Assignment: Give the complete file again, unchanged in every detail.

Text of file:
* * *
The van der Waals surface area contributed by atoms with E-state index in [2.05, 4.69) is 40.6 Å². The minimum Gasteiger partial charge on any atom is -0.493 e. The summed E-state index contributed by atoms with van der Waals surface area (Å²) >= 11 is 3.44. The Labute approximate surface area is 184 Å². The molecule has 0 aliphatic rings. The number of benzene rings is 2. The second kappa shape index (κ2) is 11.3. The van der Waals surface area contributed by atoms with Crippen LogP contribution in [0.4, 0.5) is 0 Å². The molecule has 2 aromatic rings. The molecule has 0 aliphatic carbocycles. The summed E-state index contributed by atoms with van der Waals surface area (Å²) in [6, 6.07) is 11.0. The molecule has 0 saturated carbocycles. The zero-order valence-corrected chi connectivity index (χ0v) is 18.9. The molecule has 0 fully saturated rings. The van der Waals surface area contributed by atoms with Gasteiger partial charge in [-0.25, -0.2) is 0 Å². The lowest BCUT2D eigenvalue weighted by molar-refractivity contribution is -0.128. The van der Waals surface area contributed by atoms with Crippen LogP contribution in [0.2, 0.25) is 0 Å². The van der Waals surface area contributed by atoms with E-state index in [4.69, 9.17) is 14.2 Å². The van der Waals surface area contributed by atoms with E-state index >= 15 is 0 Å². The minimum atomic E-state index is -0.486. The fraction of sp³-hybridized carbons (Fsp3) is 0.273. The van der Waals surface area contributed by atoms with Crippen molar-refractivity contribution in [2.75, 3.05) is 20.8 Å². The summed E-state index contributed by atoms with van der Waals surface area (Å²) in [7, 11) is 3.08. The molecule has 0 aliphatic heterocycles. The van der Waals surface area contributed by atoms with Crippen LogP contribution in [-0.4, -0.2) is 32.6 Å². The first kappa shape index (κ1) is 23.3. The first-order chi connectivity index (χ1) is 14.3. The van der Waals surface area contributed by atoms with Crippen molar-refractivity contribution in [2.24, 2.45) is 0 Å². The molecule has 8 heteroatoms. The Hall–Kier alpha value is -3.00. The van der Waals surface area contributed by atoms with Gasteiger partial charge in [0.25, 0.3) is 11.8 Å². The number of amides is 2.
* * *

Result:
The van der Waals surface area contributed by atoms with E-state index in [2.05, 4.69) is 40.6 Å². The minimum Gasteiger partial charge on any atom is -0.493 e. The summed E-state index contributed by atoms with van der Waals surface area (Å²) >= 11 is 3.44. The Labute approximate surface area is 184 Å². The molecule has 0 aliphatic rings. The number of benzene rings is 2. The second kappa shape index (κ2) is 11.3. The van der Waals surface area contributed by atoms with Crippen LogP contribution in [0.4, 0.5) is 0 Å². The molecule has 2 aromatic rings. The molecule has 0 aliphatic carbocycles. The summed E-state index contributed by atoms with van der Waals surface area (Å²) in [6, 6.07) is 11.0. The molecule has 0 saturated carbocycles. The zero-order valence-corrected chi connectivity index (χ0v) is 18.9. The molecule has 0 fully saturated rings. The van der Waals surface area contributed by atoms with Gasteiger partial charge in [-0.25, -0.2) is 0 Å². The lowest BCUT2D eigenvalue weighted by molar-refractivity contribution is -0.128. The van der Waals surface area contributed by atoms with Crippen LogP contribution in [0.2, 0.25) is 0 Å². The van der Waals surface area contributed by atoms with E-state index in [4.69, 9.17) is 14.2 Å². The van der Waals surface area contributed by atoms with E-state index >= 15 is 0 Å². The minimum atomic E-state index is -0.486. The fraction of sp³-hybridized carbons (Fsp3) is 0.273. The van der Waals surface area contributed by atoms with Crippen molar-refractivity contribution in [2.75, 3.05) is 20.8 Å². The summed E-state index contributed by atoms with van der Waals surface area (Å²) in [7, 11) is 3.08. The molecule has 0 aliphatic heterocycles. The van der Waals surface area contributed by atoms with Crippen LogP contribution in [-0.4, -0.2) is 32.6 Å². The first kappa shape index (κ1) is 23.3. The first-order chi connectivity index (χ1) is 14.3. The van der Waals surface area contributed by atoms with Crippen molar-refractivity contribution in [2.24, 2.45) is 0 Å². The molecule has 8 heteroatoms. The Hall–Kier alpha value is -3.00. The van der Waals surface area contributed by atoms with Gasteiger partial charge in [0.25, 0.3) is 11.8 Å². The number of amides is 2.